The court found that note No. 2 and certain of the other obligations of Horatio G. McMillan, held by plaintiff and mentioned above, were, at the respective dates upon which [10 Cal. 2d 282] they were incurred, usurious and in violation of the Usury Law of 1918, but that said Usury Law had been repealed on November 6, 1934, by the adoption of article XX, section 22, of the state Constitution; accordingly neither note No. 2 nor any of the other obligations were usurious or contrary to any usury statute of the state of California, and that they are "and each of them is founded and based upon a valuable, good, and sufficient consideration". Judgment was rendered in favor of plaintiff Anna B. Nuckolls for the full amount of her several claims with interest. The following-named defendants have appealed from said judgment: M. C. Symonds, the trustee in bankruptcy; Pacific National Bank, George L. Crabtree, General Motors Corporation and T. J. Keegan.

Only two points are raised in appellants' opening brief. One of these affects the interest and is made in behalf of all of the appellants and the other concerns the judgment only in so far as it determines the rights of the appellant General Motors Corporation. These points, as stated in the brief, are as follows: (A) Was the Usury Law of the state of California repealed by the constitutional amendment of 1934? (B) The court erred in holding that the six-thousand-dollar note of Horatio G. McMillan executed in favor of Marshall Nuckolls and by him assigned to the plaintiff Anna B. Nuckolls had priority over the claim of General Motors Corporation.

[1] As to the first of these two points which involves the present status of the Usury Law in this state, the question therein involved was considered and determined by this court in its opinion in the case of Penziner v. West American Finance Co., ante, p. 160 [74 PaCal.2d 252]. It was there held that the Usury Law of 1918 was still in full force and effect except as to those provisions thereof which are in conflict with article XX, section 22, of the Constitution, adopted in the year 1934. It is not necessary to repeat here our decision of that subject as contained in the opinion in that case upon the present status of the Usury Law in this state.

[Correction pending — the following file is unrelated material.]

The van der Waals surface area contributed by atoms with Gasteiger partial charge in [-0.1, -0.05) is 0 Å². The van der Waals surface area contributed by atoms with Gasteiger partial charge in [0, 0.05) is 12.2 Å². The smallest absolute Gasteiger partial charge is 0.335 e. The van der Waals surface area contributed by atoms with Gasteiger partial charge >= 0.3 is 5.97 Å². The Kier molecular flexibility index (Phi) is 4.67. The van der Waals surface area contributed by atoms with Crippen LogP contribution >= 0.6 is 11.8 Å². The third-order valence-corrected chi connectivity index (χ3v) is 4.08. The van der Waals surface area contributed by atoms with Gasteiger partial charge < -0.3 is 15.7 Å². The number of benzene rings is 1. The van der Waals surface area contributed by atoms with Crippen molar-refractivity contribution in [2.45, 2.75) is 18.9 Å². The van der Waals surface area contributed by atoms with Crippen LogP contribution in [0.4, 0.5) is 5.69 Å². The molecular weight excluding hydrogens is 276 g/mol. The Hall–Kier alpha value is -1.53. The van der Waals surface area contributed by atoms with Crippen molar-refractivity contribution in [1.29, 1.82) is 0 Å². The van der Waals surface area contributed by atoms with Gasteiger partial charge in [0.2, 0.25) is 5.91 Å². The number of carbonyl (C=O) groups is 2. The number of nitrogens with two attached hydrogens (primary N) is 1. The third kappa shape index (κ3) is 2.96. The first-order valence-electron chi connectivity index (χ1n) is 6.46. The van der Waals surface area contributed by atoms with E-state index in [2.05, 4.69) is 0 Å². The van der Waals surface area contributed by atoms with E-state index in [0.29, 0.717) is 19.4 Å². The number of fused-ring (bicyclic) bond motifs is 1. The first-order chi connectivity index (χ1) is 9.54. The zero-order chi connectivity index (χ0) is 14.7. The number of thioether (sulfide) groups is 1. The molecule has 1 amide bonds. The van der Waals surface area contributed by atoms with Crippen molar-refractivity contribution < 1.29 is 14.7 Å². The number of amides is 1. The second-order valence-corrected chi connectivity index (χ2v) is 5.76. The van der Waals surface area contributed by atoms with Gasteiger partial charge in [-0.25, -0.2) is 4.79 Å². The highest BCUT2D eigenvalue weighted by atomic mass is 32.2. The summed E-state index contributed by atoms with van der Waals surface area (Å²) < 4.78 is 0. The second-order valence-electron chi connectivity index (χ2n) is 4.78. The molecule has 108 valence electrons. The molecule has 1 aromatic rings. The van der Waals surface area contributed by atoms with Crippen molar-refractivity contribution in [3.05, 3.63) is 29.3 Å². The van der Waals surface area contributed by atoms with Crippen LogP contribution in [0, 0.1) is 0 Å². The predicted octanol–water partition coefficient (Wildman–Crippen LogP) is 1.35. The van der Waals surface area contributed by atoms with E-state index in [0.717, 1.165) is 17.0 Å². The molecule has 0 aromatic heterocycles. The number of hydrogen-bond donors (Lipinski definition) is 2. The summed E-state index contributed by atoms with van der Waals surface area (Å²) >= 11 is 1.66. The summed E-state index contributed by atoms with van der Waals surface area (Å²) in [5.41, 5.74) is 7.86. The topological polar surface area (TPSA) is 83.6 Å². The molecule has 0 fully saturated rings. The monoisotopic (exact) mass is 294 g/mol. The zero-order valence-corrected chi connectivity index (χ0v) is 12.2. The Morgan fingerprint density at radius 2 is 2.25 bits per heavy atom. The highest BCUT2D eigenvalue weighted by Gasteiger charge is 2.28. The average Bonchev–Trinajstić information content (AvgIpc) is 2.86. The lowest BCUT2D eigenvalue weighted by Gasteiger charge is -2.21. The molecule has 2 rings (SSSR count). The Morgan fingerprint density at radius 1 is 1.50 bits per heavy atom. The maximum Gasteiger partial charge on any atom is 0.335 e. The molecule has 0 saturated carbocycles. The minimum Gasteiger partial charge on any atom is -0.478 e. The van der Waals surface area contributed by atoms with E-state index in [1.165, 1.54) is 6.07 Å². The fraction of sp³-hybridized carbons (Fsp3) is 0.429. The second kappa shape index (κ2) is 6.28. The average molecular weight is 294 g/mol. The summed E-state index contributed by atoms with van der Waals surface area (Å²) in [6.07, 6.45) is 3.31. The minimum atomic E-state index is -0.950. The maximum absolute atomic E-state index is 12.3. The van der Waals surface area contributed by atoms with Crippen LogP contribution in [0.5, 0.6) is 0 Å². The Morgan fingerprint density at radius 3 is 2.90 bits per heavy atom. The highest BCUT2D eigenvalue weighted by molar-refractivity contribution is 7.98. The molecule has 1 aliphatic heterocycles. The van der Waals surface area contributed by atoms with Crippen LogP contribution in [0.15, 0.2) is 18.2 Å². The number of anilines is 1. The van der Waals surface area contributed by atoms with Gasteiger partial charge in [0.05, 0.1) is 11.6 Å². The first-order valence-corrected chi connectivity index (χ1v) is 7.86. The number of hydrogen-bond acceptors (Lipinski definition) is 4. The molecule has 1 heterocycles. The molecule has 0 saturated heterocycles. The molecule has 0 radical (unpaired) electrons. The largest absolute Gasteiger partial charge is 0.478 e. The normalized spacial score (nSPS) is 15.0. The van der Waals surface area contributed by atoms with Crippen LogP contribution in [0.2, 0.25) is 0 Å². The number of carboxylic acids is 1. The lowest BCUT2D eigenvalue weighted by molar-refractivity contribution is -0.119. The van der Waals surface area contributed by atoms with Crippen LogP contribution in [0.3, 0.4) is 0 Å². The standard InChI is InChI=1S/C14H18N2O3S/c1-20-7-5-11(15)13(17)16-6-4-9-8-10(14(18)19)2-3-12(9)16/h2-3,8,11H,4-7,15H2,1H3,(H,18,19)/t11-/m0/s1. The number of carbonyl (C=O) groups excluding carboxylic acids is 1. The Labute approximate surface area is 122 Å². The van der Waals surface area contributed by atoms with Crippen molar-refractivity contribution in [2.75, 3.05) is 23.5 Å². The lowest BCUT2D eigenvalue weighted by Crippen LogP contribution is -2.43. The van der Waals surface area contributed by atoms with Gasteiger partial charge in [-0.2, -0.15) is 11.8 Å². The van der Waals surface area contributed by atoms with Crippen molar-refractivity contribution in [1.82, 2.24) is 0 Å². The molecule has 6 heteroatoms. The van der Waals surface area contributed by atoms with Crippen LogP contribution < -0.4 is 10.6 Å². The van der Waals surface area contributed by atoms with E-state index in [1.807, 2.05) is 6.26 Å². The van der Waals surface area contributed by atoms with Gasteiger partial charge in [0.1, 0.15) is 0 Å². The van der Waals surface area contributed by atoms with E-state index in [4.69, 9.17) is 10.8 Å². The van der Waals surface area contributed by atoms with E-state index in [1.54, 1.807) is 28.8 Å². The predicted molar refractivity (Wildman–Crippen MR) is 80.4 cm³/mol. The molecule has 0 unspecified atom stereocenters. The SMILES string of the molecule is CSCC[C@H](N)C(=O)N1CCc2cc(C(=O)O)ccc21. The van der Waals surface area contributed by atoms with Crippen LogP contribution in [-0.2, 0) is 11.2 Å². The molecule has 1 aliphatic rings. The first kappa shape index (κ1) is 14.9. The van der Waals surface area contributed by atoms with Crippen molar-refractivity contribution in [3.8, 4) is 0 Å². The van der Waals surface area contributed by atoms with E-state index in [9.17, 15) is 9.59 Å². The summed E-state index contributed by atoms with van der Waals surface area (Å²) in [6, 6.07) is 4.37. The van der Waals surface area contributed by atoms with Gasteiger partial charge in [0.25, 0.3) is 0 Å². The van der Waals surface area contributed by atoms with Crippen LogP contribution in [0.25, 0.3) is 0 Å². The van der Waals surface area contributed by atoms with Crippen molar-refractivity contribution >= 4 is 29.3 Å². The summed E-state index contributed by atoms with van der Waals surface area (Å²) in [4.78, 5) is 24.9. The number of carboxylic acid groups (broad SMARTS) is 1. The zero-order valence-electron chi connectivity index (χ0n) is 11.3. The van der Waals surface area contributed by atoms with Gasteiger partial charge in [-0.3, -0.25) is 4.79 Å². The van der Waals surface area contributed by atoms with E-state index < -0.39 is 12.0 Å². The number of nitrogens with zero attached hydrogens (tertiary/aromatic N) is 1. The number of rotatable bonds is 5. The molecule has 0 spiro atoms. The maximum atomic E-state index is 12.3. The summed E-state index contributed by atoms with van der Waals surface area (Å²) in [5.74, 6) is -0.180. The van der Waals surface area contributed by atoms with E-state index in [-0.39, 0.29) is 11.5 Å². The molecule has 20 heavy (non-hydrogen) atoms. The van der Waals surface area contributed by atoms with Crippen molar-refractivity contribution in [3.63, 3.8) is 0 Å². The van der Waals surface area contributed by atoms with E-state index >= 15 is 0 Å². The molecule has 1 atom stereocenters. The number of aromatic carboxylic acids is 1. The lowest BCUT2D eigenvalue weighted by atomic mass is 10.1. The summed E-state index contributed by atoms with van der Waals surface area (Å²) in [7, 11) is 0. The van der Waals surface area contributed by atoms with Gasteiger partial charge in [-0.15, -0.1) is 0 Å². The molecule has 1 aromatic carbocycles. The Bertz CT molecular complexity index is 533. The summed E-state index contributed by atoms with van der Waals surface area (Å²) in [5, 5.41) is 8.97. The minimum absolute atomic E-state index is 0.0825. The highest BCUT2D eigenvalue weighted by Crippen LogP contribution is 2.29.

However, appellants were apparently not willing to rest their case upon the sole ground that the Usury Law has not been repealed, as they have devoted a considerable portion of their opening brief under the "first point" to an attempt to show that Anna B. Nuckolls was not a holder in due course of the notes and securities held by her, which were executed [10 Cal. 2d 283] by the said Horatio G. McMillan and secured by assignments of his interest in said trust estate, and not being such a holder of these securities the defense of usury was available to appellants to defeat, or at least to reduce the amount of, her claims as fixed by the judgment in this action.

In connection with this question, the record shows that the court found that Anna B. Nuckolls acquired said obligations before maturity in good faith and for value without actual notice of any infirmity in any of the instruments or defect in the title of the defendant Marshall Nuckolls, and without any actual notice of any defense to any of said instruments.

There was nothing usurious on the face of any of the obligations and there was nothing in the body of any of them to indicate to an innocent purchaser that it was usurious. [2] The law in this state is well established that the defense of usury is not available against a holder in due course. (Brown v. Guaranty Mortgage Co., 220 Cal. 532 [31 PaCal.2d 788], Connon v. Goebel, 217 Cal. 399 [18 PaCal.2d 931], Community Lumber Co. v. Chute, 215 Cal. 268 [10 PaCal.2d 57], and Baker v. Butcher, 106 Cal. App. 358 [289 P. 236].)

Appellants contend, however, that other specific findings of the court show that plaintiff was not the holder of said note in due course, and that after she became the owner of said note she knowingly collected usurious interest thereon. The court found that plaintiff acquired said note in a property settlement with her husband Marshall Nuckolls, from whom she had been divorced. Appellants make no claim that plaintiff did not acquire said obligation for value, but base their contention that the defense of usury is available to them against the plaintiff as to note No. 2, upon the claim that it was community property, and, therefore, Anna B. Nuckolls was not a holder thereof in due course, and, furthermore, that after the note was assigned to Anna B. Nuckolls, Marshall Nuckolls acted as her agent in charging, allocating, and demanding usurious interest.